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Onewiz, thanks and I may owe you one as I hope you have diagnosed the problem. I hope to check my compufire today and see if I get the same results. I was wondering if the leak could be dealt with by putting a diode in the circuit? I would also still like to know what the discharge rate is on a Versys with the stock regulator/rectifier and all farkles disconnected??
Joe
Simple test if you did like me, I brought the ground from the regulator up to the frame ground, all you need to do is remove your regulator ground and insert your meter between it and frame ground, my battery was 12.45 VDC and I measured 26 ma DC ------------------as to previous discussion, I wonder if the 12 to 13 ma is actually 1.2 to 1.3 ma, just depends what range you are on.

I know that I left my bike sit for almost 3 months, it started first time, then I put the motorcycle charger to top it up. At 13 ma it would have been dead after 3 months.
 

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Discussion Starter #15
Simple test if you did like me, I brought the ground from the regulator up to the frame ground, all you need to do is remove your regulator ground and insert your meter between it and frame ground, my battery was 12.45 VDC and I measured 26 ma DC ------------------as to previous discussion, I wonder if the 12 to 13 ma is actually 1.2 to 1.3 ma, just depends what range you are on.

I know that I left my bike sit for almost 3 months, it started first time, then I put the motorcycle charger to top it up. At 13 ma it would have been dead after 3 months.
Wizard, do you suppose we are the only ones to install the compufire on a V so far????
I feel you are on to the reason for the high drain, but I have not done your R/R test yet. I am happy to follow your lead on this, but if you need me to do something, I am willing.
Joe
 

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Wizard, do you suppose we are the only ones to install the compufire on a V so far????
I feel you are on to the reason for the high drain, but I have not done your R/R test yet. I am happy to follow your lead on this, but if you need me to do something, I am willing.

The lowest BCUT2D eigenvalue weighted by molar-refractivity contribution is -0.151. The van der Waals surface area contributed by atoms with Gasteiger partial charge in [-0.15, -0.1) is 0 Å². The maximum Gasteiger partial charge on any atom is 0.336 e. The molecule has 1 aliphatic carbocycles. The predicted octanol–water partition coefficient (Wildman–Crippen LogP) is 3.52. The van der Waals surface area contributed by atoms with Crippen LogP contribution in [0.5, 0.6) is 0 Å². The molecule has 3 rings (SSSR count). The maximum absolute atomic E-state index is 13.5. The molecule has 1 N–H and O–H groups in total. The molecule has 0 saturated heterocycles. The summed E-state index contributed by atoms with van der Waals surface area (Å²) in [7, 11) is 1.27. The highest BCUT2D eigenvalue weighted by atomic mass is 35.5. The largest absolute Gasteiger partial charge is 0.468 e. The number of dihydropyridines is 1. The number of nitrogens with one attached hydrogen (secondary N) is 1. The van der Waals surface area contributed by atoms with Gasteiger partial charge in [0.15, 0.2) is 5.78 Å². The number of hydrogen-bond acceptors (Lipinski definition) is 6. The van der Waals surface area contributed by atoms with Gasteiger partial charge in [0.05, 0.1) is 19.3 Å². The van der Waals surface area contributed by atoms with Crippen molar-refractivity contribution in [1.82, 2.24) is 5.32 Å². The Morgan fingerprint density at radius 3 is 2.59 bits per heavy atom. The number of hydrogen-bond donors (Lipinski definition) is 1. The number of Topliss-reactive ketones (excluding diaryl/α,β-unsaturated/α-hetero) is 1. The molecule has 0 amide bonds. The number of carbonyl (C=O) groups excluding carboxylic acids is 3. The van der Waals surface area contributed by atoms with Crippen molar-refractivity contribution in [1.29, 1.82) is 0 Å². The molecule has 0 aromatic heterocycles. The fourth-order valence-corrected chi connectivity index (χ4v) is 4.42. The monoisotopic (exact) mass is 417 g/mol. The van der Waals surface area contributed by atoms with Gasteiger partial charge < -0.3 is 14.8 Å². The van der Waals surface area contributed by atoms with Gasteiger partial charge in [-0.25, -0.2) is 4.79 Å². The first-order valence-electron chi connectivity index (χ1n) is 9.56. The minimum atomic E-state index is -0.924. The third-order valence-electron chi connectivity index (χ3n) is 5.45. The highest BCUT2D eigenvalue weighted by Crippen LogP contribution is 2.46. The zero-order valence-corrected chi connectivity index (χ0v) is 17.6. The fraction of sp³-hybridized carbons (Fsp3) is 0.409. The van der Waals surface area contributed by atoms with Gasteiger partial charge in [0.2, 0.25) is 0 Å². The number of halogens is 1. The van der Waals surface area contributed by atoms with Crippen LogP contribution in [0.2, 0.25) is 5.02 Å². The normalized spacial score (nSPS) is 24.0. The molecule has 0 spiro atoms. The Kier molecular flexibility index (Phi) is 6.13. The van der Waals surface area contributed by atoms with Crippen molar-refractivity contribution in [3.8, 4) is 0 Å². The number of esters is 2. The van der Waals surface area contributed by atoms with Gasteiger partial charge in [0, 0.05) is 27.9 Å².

Joe
Like I said, not what I prefer to do but, I don't see an easy fix, as to battery tenders, I have worked with various batteries over the years, some of the newer chargers will work wonders, but at a price< my son replaced his Japan battery for his Honda 919 with a Chinese battery, whopping $56 new. He got a little upset because the 1 amp deep cycle charger cooked his battery, that happens with any charger, there is always a small amount of gasing, deep cycle charges and then discharges through usually a led.

If you want to prove this problem for yourself, I am assuming you cut all the wires on the new regulator , including the ground? Or did you bring the ground up to the frame ground?

If you cut all the wires, I traced the Canadian wiring diagram, the regulator ground picks up the starter relay coil wire before it goes to frame ground. Simple way to prove it, is to remove the frame grounds ( they are located on the same side as the self dia. test plug, just to the rear of this, same place as your rear right signal light exits) and find the one with 26 ma on it, re-attach all except this one, try and start the bike, the starter shouldn't pull in, providing the US wiring is the same. By the way you will need to reset the clock when you do this.